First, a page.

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Goat Islands could make Jamaica a stronger shipping destination

Published:Friday | September 12, 2014 | 12:00 AM

Daraine Luton,Senior Staff Reporter

THE CREATION of a new port at Goat Island would not cannibalise the operations at the Kingston Container Terminal (KCT), Gordon Shirley, head of the Port Authority of Jamaica has said.

Shirley's comments, which were made during Wednesday's sitting of the Public Adminis-tration and Appropriations Committee of Parliament, which among other things quizzed him about a 62 per cent decline in business at the PAJ last year.

China Harbour Engineering Company (CHEC) is seeking to develop a transhipment port at Goat Islands, which it wants to connect to the mainland in Old Harbour, St Catherine by a causeway. There has been persistent opposition to the project from environmentalists, and committee members Audley Shaw and Dr Andrew Wheatley questioned whether its existence would not spell doom for the KCT.

Shirley, however, said both the KCT and the Goat Islands project would complement each other and enhance Jamaica's position as a transhipment hub.

"We view the CHEC project as important. We view it as more than a transhipment zone. The CHEC development in the Portland Bight area involves the development of more than 6,000 acres of land on the mainland on the industrial complex with very different kinds of activities than is anticipated for those in the immediate vicinity of the Kingston Container Terminal, which would by and large be light assembly and packaging," Shirley said.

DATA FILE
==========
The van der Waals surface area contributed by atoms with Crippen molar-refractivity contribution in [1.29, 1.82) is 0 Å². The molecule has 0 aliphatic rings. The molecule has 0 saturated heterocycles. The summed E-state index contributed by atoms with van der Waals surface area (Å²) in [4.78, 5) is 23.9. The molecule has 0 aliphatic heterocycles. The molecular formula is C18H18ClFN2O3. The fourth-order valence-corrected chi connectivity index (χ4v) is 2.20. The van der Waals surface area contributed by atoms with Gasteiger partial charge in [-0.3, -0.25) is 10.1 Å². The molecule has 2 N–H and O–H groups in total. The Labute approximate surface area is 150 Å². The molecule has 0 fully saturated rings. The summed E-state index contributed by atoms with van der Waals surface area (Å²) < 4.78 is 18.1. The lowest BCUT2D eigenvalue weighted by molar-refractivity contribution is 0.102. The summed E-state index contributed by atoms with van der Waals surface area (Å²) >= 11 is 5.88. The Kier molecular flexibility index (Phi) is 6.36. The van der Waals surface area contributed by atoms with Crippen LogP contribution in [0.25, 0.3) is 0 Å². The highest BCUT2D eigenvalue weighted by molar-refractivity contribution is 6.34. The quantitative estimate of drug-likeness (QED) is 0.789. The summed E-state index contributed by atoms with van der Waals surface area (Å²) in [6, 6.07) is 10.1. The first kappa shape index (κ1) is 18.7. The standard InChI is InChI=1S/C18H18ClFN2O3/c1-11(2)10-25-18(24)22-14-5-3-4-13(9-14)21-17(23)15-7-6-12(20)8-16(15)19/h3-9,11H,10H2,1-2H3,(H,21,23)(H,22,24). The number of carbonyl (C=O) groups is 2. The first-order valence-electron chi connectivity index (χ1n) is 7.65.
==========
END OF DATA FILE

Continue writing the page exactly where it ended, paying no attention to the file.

The PAJ head further said the greater Kingston environment will "remain competitive because of the strategic location that we have, particularly if we are able to dredge".

"There are some who would see the operations in the southern part of Jamaica as being a single terminal kind of operation. The Port Authority views the southern Jamaica opportunity as one that can sustain multiple terminals in a competitive way, each with their own niche without them cutting each other's throat.

Meanwhile, responding to Shaw on the reason for the downturn in business, Shirley said "the 62 per cent is relative to the period when global trade was at its peak".

"What we have seen, for example, this year, is an upward trend in transhipment volume," Shirley said.

He added that many of the terminals in the region saw a similar fall-off in business, which he said is in part due to a global trend and also a "dramatic impact in Venezuela where volumes fell quite substantially".